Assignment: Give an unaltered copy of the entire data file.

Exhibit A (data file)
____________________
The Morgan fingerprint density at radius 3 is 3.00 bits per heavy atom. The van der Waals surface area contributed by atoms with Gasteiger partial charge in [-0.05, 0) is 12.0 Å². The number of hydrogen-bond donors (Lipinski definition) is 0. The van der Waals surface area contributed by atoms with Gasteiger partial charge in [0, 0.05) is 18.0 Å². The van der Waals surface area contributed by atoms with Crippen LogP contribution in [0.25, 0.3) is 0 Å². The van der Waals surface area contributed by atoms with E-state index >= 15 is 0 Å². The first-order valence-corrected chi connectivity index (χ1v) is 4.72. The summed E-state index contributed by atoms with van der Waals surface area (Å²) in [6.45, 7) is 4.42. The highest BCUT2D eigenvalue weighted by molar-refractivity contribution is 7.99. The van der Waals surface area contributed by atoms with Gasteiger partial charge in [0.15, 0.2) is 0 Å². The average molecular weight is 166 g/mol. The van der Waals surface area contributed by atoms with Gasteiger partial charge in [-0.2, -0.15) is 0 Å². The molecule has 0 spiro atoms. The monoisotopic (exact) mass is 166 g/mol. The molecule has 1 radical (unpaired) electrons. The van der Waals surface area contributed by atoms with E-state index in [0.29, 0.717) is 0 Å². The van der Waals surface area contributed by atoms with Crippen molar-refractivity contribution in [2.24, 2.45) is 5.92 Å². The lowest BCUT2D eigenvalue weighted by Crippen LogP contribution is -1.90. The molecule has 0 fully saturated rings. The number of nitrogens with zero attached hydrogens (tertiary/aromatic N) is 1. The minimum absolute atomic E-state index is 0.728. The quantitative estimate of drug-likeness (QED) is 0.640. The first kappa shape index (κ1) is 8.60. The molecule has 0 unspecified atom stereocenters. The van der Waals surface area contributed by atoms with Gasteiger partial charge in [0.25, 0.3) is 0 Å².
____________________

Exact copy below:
The Morgan fingerprint density at radius 3 is 3.00 bits per heavy atom. The van der Waals surface area contributed by atoms with Gasteiger partial charge in [-0.05, 0) is 12.0 Å². The number of hydrogen-bond donors (Lipinski definition) is 0. The van der Waals surface area contributed by atoms with Gasteiger partial charge in [0, 0.05) is 18.0 Å². The van der Waals surface area contributed by atoms with Crippen LogP contribution in [0.25, 0.3) is 0 Å². The van der Waals surface area contributed by atoms with E-state index >= 15 is 0 Å². The first-order valence-corrected chi connectivity index (χ1v) is 4.72. The summed E-state index contributed by atoms with van der Waals surface area (Å²) in [6.45, 7) is 4.42. The highest BCUT2D eigenvalue weighted by molar-refractivity contribution is 7.99. The van der Waals surface area contributed by atoms with Gasteiger partial charge in [0.15, 0.2) is 0 Å². The average molecular weight is 166 g/mol. The van der Waals surface area contributed by atoms with Gasteiger partial charge in [-0.2, -0.15) is 0 Å². The molecule has 0 spiro atoms. The monoisotopic (exact) mass is 166 g/mol. The molecule has 1 radical (unpaired) electrons. The van der Waals surface area contributed by atoms with E-state index in [0.29, 0.717) is 0 Å². The van der Waals surface area contributed by atoms with Crippen molar-refractivity contribution in [2.24, 2.45) is 5.92 Å². The lowest BCUT2D eigenvalue weighted by Crippen LogP contribution is -1.90. The molecule has 0 fully saturated rings. The number of nitrogens with zero attached hydrogens (tertiary/aromatic N) is 1. The minimum absolute atomic E-state index is 0.728. The quantitative estimate of drug-likeness (QED) is 0.640. The first kappa shape index (κ1) is 8.60. The molecule has 0 unspecified atom stereocenters. The van der Waals surface area contributed by atoms with Gasteiger partial charge in [0.25, 0.3) is 0 Å².